MUSIC REVIEW : Pianist Louis Lortie Makes Bowl Debut


Louis Lortie, making twin debuts with the Los Angeles Philharmonic and at Hollywood Bowl Thursday night, restored one listener’s faith in the future of keyboard playing and in the continuing tradition of Romantic pianism.

In Liszt’s E-flat Concerto--on a program surrounded by two other ultrafamiliar pieces from the mid-19th Century--the Canadian pianist gave the kind of charismatic, all-resources-involved performance we had hoped for, but not received, at the previous two Thursday evenings in Cahuenga Pass.

Here was a handsomely colored, full-out technical display that also reinstated the nobility and lyricism of the overexposed concerto.

Hearing Lortie ascend its heights and probe its inner working was no hardship, however, but a privilege. He seems to love this relic, and his proffered musical passion proved, for once, not misplaced.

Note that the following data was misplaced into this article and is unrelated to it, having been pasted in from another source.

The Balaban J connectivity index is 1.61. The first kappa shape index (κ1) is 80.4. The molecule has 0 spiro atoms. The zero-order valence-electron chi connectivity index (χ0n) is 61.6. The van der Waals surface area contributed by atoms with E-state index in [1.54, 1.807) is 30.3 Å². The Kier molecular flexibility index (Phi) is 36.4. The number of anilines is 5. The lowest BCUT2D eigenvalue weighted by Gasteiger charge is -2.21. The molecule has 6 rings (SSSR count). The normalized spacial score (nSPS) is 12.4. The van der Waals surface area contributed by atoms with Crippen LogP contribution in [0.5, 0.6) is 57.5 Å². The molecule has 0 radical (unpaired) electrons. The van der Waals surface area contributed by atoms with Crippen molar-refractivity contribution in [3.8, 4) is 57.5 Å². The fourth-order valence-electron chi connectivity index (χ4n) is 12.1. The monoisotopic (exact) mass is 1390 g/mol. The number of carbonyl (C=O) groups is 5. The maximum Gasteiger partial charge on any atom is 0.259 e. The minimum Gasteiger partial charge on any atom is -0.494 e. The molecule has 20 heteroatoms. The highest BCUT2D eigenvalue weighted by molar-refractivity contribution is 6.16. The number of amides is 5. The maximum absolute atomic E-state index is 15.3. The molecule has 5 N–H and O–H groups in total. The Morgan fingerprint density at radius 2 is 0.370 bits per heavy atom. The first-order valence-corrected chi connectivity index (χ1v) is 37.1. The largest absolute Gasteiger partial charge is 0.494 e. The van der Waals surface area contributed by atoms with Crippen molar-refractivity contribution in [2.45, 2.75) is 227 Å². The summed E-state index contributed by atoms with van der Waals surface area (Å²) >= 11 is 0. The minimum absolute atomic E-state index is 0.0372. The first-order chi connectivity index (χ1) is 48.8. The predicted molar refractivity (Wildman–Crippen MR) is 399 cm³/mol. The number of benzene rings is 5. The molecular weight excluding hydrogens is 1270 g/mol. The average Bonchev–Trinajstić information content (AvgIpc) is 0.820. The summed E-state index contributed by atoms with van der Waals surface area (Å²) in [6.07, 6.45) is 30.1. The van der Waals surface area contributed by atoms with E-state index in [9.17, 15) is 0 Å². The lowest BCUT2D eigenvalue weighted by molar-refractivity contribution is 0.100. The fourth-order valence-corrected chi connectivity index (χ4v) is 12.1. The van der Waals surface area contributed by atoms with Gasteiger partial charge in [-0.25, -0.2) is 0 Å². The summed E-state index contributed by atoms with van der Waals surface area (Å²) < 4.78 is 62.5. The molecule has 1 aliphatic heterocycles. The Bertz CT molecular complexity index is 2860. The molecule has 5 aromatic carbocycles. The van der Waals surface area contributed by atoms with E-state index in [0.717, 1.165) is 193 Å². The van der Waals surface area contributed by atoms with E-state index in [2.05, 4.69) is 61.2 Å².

The concerto is, of course, a melodious and virtuosic challenge, one the 34-year-old pianist met gamely, with finesse and contrasts as well as brilliance, and utterly without strain. In his generation, one which has often been accused of a lack of individuality, Lortie stands out--along with Jeffrey Kahane, three years his senior--as a strong pianistic personality made up of equal parts virtuoso and poet. The combination, it hardly needs be said, is rare.

Otherwise, it was a pleasant and uneventful midsummer night in Cahuenga Pass, heard by an appreciative audience of 11,513.

Guest conductor Hermann Michael let the Philharmonic show off its primary dynamic colors and exceptional soloism in direct and noncontroversial readings of both Wagner’s “Meisteringer” Prelude and Rimsky-Korsakov’s “Scheherazade.”

Both moved along neatly and solidly toward loud but controlled climaxes, and with splendid solo displays from, among others, concertmaster Sidney Weiss, clarinetist Lorin Levee and principal cellist Ronald Leonard. Through most of the evening, both the weather and air traffic proved cooperative.